FFT: Digitizing the hell out of everything and keeping them
Wednesday, September 12, 2012



I am starting to run out of space in my digital storage area. Only 6% left. Which prompt me to rethink about what I am storing and why I am storing them.

Most of my storage goes to media, be it movies, dramas, anime or whatsoever, I store almost everything that I have downloaded. I say almost because I have deleted some over the years. Not because I don't think they are valuable but because I ran out of space last time.

I find the shift in storing media very intriguing. We used to have racks upon racks of CDs and DVDs. Music and movies packed nicely in a physical and tangible manner. Now, we can take all of that, and store it in 3.5inches in height. Or a volume of "101.6 mm × 25.4 mm × 146 mm". In that amount of space, it could possibly store every single media you've enjoyed throughout your life. (doesn't apply at the moment as content just grow in size everyday)

In that small amount of space, it could possibly store your lifetime of memories. Since the biggest hard drive currently is 3TB, if you only take images with an average size of 5MB, you could store 530,000 of them, assuming you live 100 years, that's 14.5 pictures every single day. Can you imagine how many albums of photos there'll be if you shot in film?

I won't even go on about books.

Up till now, it's all good and all, but where are we going with this? Is our appetite for media consumption just going to grow uncontrollably due to the linear growth of technology? Well, maybe. But that's not the point that I'm trying to make. My point is that all these physical compression of data gives us a very amazing advantage. Retrieval.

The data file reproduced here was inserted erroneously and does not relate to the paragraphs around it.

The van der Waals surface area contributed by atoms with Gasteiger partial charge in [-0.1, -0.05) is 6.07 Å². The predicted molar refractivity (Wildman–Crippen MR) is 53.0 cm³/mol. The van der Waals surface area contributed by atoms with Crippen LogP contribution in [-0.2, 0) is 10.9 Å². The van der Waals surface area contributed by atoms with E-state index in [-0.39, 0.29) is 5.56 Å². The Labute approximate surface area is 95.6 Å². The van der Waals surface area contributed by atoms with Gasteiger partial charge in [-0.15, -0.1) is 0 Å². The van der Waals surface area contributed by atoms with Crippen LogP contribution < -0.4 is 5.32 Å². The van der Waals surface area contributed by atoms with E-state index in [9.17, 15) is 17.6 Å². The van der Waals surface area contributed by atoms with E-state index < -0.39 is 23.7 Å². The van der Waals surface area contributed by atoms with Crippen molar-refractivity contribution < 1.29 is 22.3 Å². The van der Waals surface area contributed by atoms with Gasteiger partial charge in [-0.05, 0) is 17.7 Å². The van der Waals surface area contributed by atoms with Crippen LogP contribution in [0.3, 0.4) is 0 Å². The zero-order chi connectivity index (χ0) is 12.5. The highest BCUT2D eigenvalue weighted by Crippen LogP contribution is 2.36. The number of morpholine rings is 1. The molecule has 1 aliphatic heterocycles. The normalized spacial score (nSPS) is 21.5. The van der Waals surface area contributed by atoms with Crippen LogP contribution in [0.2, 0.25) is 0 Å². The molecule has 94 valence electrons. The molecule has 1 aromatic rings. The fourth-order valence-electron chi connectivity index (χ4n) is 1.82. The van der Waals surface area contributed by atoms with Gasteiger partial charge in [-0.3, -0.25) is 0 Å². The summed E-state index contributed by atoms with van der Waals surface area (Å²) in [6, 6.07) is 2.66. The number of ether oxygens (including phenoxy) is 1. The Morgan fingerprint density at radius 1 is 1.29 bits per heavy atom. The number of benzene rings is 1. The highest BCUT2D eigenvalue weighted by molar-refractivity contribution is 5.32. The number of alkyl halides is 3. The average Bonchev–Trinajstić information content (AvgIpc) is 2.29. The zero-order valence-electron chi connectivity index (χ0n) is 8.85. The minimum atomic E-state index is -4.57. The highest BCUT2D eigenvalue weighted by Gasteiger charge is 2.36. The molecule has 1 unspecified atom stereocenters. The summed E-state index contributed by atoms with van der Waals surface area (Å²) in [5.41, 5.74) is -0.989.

It is now dead-simple to find something you own. You simply type a few words, and it magically poofs out. You don't need to hunt for that misplaced CD to listen to your favourite song. Everything is just there for you to consume. It stays in perfect condition and doesn't rot (though it could in some other ways), you could share with your friends and family and create duplicates without worrying that someone will damage your property. Instead of lending a CD you simply send that particular song to your friend. (does anyone even remember lending/borrowing CD? Surprisingly I do.)

People always ask me.
"Why do you keep the animes you've finished watching even though you don't love it or anything?"
"Well, because in a few years' time, you won't find it anymore."

Some small series don't make it to the bigger companies, you can't buy it even if you want to. Finding a physical copy is even harder. The thing about physical copies for videos is that companies only care about making money. Take Bleach for example, they sell the copies by batches of 20+ episodes, making the cost of ownership too damn high, and it's hard even finding a place that sells the complete series.

If that's the situation with a mainstream show, what about those small ones? The physical copies will rarely see the light of the day. If it doesn't go online under some company, your hopes are to get it often illegally before people stop sharing them is very slim. I have seen shows that completely disappear after 2 months. An example would be talent shows like "Britain's Got Talent". I know it's a little hard to understand as I have been citing the more popular shows. But just think about shows you've watched years ago and loved. It's probably really hard to get your hands on a copy of those right now. An example for Singaporeans would be 梁婆婆, I loved that show to the core. But it's hard to come by, if you didn't record it down in a VCR, chances of ever viewing it again is really slim. (I know there are other ways but it is not easy at all)

My point is that I like to digitize and store the crap out of everything. Maybe this is a form of hoarding and I'm just a little nuts. But I would like to think that everything has a value and are worth keeping.

Do you hoard your data as much as I do?

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